Sale of Gotham Bank Possibly a Breach of Fiduciary Duty
Posted on Jan 01, 2016
An investigation has been launched to discover if there is a breach of duty lawsuit possible in the sale of Gotham Bank of New York to Provident New York Bank Corp. The investigation will seek to discover if the Gotham Bank’s Board of Directors was able to secure the best possible outcome for its shareholders.
A fiduciary duty relationship is in place when the two parties involved require a heightened level of trust and vulnerability. This could include financial advisors, real estate brokers, attorneys, and bankers. There is no law that states exactly which business relationships count as fiduciary, and each case is looked at individually by the courts.
The shareholders of Gotham Bank of New York will receive payment for the value of their shares based on a complicated formula that incorporates current price, projections, and outstanding shares of the company. This is the accepted practice in the buyout of a publicly traded company, but the investigation will look into whether or not this is the best outcome for the shareholders.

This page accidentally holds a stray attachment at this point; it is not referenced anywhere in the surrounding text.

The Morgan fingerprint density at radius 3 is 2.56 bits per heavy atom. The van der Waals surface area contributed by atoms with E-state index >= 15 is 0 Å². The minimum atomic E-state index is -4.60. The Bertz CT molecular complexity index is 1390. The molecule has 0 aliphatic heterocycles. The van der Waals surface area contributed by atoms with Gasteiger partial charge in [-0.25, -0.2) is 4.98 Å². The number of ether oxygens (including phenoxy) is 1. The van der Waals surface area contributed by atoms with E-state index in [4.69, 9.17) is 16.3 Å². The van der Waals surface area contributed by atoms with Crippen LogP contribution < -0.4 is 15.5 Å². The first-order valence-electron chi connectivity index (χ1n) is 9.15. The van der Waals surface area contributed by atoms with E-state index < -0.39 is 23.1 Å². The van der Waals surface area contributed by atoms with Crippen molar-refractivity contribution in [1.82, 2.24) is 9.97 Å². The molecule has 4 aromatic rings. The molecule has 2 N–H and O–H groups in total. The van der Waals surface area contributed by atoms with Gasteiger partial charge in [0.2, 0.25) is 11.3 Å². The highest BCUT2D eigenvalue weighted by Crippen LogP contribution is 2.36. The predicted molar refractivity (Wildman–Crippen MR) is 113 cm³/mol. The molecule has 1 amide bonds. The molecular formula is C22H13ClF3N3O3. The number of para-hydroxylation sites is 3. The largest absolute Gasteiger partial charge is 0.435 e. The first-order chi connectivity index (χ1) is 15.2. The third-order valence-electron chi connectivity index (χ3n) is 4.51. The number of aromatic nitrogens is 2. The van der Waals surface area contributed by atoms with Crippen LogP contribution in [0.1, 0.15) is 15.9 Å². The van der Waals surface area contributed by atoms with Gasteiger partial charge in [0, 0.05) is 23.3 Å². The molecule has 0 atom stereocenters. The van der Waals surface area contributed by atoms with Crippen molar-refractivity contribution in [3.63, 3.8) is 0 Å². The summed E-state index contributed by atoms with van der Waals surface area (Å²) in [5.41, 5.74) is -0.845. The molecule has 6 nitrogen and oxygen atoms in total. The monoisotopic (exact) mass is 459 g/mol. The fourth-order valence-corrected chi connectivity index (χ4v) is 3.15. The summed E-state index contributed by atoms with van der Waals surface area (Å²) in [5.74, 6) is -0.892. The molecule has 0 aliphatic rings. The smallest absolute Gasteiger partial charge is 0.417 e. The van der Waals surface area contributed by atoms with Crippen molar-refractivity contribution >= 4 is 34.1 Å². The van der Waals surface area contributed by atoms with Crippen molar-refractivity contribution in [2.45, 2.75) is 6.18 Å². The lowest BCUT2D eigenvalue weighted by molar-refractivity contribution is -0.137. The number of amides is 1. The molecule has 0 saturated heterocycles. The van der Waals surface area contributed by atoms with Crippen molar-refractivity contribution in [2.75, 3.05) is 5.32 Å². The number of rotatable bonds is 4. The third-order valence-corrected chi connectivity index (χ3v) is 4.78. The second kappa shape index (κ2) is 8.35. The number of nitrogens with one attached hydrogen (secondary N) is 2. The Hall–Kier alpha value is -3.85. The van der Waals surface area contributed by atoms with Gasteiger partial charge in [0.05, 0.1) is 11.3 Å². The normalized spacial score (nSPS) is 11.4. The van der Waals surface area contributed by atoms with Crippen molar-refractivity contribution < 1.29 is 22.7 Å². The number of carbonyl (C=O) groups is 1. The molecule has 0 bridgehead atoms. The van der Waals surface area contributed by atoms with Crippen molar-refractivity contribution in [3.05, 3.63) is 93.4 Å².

The investigation will attempt to uncover whether or not Gotham Bank’s Board of Directors properly shopped the market to acquire the best deal for their shareholders—the people with money on the line with this company. If it is shown that the Board did not spend adequate time or resources researching options, and Provident New York Bank Corp is not paying fair value in the transaction, Gotham Bank may be in breach of fiduciary duty.
Questions regarding this investigation and issues of breach of fiduciary duty can be fielded by a New York fiduciary duty lawyer at the Law Offices of Jonathan M. Cooper.